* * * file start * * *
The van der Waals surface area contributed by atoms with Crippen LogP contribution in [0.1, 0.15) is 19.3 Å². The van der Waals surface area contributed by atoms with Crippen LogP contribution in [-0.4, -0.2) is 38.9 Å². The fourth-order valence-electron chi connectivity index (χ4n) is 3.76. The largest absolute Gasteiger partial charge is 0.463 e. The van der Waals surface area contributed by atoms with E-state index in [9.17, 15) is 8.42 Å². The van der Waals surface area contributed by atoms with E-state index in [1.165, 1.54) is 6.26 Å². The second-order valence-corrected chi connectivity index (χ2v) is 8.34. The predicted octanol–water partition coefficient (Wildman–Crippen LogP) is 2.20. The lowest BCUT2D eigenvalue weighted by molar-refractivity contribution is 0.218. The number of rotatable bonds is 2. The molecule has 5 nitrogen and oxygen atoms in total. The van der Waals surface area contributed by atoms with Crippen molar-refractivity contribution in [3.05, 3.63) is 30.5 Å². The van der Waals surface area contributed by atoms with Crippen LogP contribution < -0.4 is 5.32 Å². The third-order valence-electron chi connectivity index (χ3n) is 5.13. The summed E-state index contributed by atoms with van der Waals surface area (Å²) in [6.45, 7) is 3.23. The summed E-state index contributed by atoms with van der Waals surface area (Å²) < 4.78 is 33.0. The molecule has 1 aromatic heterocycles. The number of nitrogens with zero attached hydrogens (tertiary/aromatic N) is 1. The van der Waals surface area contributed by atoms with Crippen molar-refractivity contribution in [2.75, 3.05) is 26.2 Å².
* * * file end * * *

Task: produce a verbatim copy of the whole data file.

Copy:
The van der Waals surface area contributed by atoms with Crippen LogP contribution in [0.1, 0.15) is 19.3 Å². The van der Waals surface area contributed by atoms with Crippen LogP contribution in [-0.4, -0.2) is 38.9 Å². The fourth-order valence-electron chi connectivity index (χ4n) is 3.76. The largest absolute Gasteiger partial charge is 0.463 e. The van der Waals surface area contributed by atoms with E-state index in [9.17, 15) is 8.42 Å². The van der Waals surface area contributed by atoms with E-state index in [1.165, 1.54) is 6.26 Å². The second-order valence-corrected chi connectivity index (χ2v) is 8.34. The predicted octanol–water partition coefficient (Wildman–Crippen LogP) is 2.20. The lowest BCUT2D eigenvalue weighted by molar-refractivity contribution is 0.218. The number of rotatable bonds is 2. The molecule has 5 nitrogen and oxygen atoms in total. The van der Waals surface area contributed by atoms with Crippen molar-refractivity contribution in [3.05, 3.63) is 30.5 Å². The van der Waals surface area contributed by atoms with Crippen LogP contribution < -0.4 is 5.32 Å². The third-order valence-electron chi connectivity index (χ3n) is 5.13. The summed E-state index contributed by atoms with van der Waals surface area (Å²) in [6.45, 7) is 3.23. The summed E-state index contributed by atoms with van der Waals surface area (Å²) < 4.78 is 33.0. The molecule has 1 aromatic heterocycles. The number of nitrogens with zero attached hydrogens (tertiary/aromatic N) is 1. The van der Waals surface area contributed by atoms with Crippen molar-refractivity contribution in [2.75, 3.05) is 26.2 Å².